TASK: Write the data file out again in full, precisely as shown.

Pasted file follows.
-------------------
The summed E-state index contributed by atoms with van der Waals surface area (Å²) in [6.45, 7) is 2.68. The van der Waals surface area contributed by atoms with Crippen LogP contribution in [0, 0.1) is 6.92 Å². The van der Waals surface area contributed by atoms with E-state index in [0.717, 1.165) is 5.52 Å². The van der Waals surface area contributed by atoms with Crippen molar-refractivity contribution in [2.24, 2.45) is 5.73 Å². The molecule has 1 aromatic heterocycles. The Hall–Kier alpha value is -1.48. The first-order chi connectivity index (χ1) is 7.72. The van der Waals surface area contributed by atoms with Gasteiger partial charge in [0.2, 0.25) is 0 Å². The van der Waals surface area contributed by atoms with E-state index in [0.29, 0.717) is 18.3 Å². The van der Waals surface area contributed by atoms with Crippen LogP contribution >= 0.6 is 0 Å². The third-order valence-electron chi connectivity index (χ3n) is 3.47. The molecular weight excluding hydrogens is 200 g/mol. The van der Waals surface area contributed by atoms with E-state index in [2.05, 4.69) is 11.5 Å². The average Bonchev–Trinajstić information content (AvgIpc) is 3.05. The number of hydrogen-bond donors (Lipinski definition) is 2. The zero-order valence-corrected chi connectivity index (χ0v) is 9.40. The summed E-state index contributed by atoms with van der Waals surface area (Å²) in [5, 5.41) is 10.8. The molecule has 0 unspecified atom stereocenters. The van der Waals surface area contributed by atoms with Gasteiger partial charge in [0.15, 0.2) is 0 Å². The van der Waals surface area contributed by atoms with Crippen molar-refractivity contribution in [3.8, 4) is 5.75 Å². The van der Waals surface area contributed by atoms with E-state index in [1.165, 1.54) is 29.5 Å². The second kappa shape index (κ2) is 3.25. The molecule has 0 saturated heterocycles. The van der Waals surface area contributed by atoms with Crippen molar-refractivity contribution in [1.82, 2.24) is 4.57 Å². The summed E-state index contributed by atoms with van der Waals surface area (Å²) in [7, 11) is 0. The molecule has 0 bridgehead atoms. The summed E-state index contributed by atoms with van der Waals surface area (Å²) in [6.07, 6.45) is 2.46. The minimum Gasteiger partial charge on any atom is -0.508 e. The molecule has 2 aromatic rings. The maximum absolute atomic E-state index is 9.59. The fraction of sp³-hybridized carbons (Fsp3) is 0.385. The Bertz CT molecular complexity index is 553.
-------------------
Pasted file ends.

The summed E-state index contributed by atoms with van der Waals surface area (Å²) in [6.45, 7) is 2.68. The van der Waals surface area contributed by atoms with Crippen LogP contribution in [0, 0.1) is 6.92 Å². The van der Waals surface area contributed by atoms with E-state index in [0.717, 1.165) is 5.52 Å². The van der Waals surface area contributed by atoms with Crippen molar-refractivity contribution in [2.24, 2.45) is 5.73 Å². The molecule has 1 aromatic heterocycles. The Hall–Kier alpha value is -1.48. The first-order chi connectivity index (χ1) is 7.72. The van der Waals surface area contributed by atoms with Gasteiger partial charge in [0.2, 0.25) is 0 Å². The van der Waals surface area contributed by atoms with E-state index in [0.29, 0.717) is 18.3 Å². The van der Waals surface area contributed by atoms with Crippen LogP contribution >= 0.6 is 0 Å². The third-order valence-electron chi connectivity index (χ3n) is 3.47. The molecular weight excluding hydrogens is 200 g/mol. The van der Waals surface area contributed by atoms with E-state index in [2.05, 4.69) is 11.5 Å². The average Bonchev–Trinajstić information content (AvgIpc) is 3.05. The number of hydrogen-bond donors (Lipinski definition) is 2. The zero-order valence-corrected chi connectivity index (χ0v) is 9.40. The summed E-state index contributed by atoms with van der Waals surface area (Å²) in [5, 5.41) is 10.8. The molecule has 0 unspecified atom stereocenters. The van der Waals surface area contributed by atoms with Gasteiger partial charge in [0.15, 0.2) is 0 Å². The van der Waals surface area contributed by atoms with Crippen molar-refractivity contribution in [3.8, 4) is 5.75 Å². The van der Waals surface area contributed by atoms with E-state index in [1.165, 1.54) is 29.5 Å². The second kappa shape index (κ2) is 3.25. The molecule has 0 saturated heterocycles. The van der Waals surface area contributed by atoms with Crippen molar-refractivity contribution in [1.82, 2.24) is 4.57 Å². The summed E-state index contributed by atoms with van der Waals surface area (Å²) in [7, 11) is 0. The molecule has 0 bridgehead atoms. The summed E-state index contributed by atoms with van der Waals surface area (Å²) in [6.07, 6.45) is 2.46. The minimum Gasteiger partial charge on any atom is -0.508 e. The molecule has 2 aromatic rings. The maximum absolute atomic E-state index is 9.59. The fraction of sp³-hybridized carbons (Fsp3) is 0.385. The Bertz CT molecular complexity index is 553.